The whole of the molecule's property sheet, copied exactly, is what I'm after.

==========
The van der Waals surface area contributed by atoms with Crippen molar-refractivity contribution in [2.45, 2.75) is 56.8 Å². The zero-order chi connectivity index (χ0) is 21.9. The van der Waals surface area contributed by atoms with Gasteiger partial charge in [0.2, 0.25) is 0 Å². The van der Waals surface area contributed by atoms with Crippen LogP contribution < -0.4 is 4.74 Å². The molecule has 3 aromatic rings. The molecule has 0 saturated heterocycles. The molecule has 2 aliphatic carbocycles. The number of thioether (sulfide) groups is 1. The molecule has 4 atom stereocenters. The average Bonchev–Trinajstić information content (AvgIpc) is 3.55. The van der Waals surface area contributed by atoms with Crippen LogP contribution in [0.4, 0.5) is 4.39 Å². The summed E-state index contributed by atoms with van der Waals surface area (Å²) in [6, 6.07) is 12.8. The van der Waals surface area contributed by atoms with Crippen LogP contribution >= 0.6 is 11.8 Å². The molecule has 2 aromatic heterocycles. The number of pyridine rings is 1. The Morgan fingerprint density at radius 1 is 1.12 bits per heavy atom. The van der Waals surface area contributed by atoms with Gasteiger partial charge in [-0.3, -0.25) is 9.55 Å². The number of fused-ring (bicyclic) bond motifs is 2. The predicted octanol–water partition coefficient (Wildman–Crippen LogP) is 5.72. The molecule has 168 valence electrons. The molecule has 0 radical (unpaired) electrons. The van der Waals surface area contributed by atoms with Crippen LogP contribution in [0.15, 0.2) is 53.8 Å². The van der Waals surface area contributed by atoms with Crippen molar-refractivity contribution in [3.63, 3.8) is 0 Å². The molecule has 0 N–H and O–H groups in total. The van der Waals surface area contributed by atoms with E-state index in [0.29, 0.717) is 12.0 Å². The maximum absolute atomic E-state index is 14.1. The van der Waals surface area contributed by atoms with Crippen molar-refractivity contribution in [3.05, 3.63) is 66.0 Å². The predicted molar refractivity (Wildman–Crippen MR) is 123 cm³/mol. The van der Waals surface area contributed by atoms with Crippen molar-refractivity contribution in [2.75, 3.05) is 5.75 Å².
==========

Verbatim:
The van der Waals surface area contributed by atoms with Crippen molar-refractivity contribution in [2.45, 2.75) is 56.8 Å². The zero-order chi connectivity index (χ0) is 21.9. The van der Waals surface area contributed by atoms with Gasteiger partial charge in [0.2, 0.25) is 0 Å². The van der Waals surface area contributed by atoms with Crippen LogP contribution < -0.4 is 4.74 Å². The molecule has 3 aromatic rings. The molecule has 0 saturated heterocycles. The molecule has 2 aliphatic carbocycles. The number of thioether (sulfide) groups is 1. The molecule has 4 atom stereocenters. The average Bonchev–Trinajstić information content (AvgIpc) is 3.55. The van der Waals surface area contributed by atoms with Crippen LogP contribution in [0.4, 0.5) is 4.39 Å². The summed E-state index contributed by atoms with van der Waals surface area (Å²) in [6, 6.07) is 12.8. The van der Waals surface area contributed by atoms with Crippen LogP contribution >= 0.6 is 11.8 Å². The molecule has 2 aromatic heterocycles. The number of pyridine rings is 1. The Morgan fingerprint density at radius 1 is 1.12 bits per heavy atom. The van der Waals surface area contributed by atoms with Gasteiger partial charge in [-0.3, -0.25) is 9.55 Å². The number of fused-ring (bicyclic) bond motifs is 2. The predicted octanol–water partition coefficient (Wildman–Crippen LogP) is 5.72. The molecule has 168 valence electrons. The molecule has 0 radical (unpaired) electrons. The van der Waals surface area contributed by atoms with Crippen LogP contribution in [0.15, 0.2) is 53.8 Å². The van der Waals surface area contributed by atoms with Crippen molar-refractivity contribution in [3.63, 3.8) is 0 Å². The molecule has 0 N–H and O–H groups in total. The van der Waals surface area contributed by atoms with E-state index in [0.29, 0.717) is 12.0 Å². The maximum absolute atomic E-state index is 14.1. The van der Waals surface area contributed by atoms with Crippen molar-refractivity contribution in [3.05, 3.63) is 66.0 Å². The predicted molar refractivity (Wildman–Crippen MR) is 123 cm³/mol. The van der Waals surface area contributed by atoms with Crippen molar-refractivity contribution in [2.75, 3.05) is 5.75 Å².